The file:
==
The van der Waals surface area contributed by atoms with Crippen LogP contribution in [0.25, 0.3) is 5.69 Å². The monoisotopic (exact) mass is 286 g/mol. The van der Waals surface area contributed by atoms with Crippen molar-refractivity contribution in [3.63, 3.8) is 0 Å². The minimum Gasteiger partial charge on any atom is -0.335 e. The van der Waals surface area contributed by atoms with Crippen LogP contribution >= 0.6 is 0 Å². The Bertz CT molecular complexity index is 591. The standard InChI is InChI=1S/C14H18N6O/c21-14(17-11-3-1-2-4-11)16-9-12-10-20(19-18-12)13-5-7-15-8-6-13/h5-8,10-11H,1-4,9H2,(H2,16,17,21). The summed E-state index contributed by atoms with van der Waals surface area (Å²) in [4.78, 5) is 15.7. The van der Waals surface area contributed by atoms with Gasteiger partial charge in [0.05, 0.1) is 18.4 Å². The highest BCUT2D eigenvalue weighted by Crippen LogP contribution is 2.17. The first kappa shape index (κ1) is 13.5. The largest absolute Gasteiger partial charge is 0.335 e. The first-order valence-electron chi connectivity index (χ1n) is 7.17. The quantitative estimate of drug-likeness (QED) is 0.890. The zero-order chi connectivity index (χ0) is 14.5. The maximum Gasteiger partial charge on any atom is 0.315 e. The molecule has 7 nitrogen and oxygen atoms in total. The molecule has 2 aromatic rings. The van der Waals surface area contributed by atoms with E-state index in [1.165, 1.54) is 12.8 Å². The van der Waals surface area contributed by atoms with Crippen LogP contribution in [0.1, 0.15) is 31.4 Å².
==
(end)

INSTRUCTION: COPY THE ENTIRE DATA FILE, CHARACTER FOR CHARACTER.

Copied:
The van der Waals surface area contributed by atoms with Crippen LogP contribution in [0.25, 0.3) is 5.69 Å². The monoisotopic (exact) mass is 286 g/mol. The van der Waals surface area contributed by atoms with Crippen molar-refractivity contribution in [3.63, 3.8) is 0 Å². The minimum Gasteiger partial charge on any atom is -0.335 e. The van der Waals surface area contributed by atoms with Crippen LogP contribution >= 0.6 is 0 Å². The Bertz CT molecular complexity index is 591. The standard InChI is InChI=1S/C14H18N6O/c21-14(17-11-3-1-2-4-11)16-9-12-10-20(19-18-12)13-5-7-15-8-6-13/h5-8,10-11H,1-4,9H2,(H2,16,17,21). The summed E-state index contributed by atoms with van der Waals surface area (Å²) in [4.78, 5) is 15.7. The van der Waals surface area contributed by atoms with Gasteiger partial charge in [0.05, 0.1) is 18.4 Å². The highest BCUT2D eigenvalue weighted by Crippen LogP contribution is 2.17. The first kappa shape index (κ1) is 13.5. The largest absolute Gasteiger partial charge is 0.335 e. The first-order valence-electron chi connectivity index (χ1n) is 7.17. The quantitative estimate of drug-likeness (QED) is 0.890. The zero-order chi connectivity index (χ0) is 14.5. The maximum Gasteiger partial charge on any atom is 0.315 e. The molecule has 7 nitrogen and oxygen atoms in total. The molecule has 2 aromatic rings. The van der Waals surface area contributed by atoms with E-state index in [1.165, 1.54) is 12.8 Å². The van der Waals surface area contributed by atoms with Crippen LogP contribution in [0.1, 0.15) is 31.4 Å².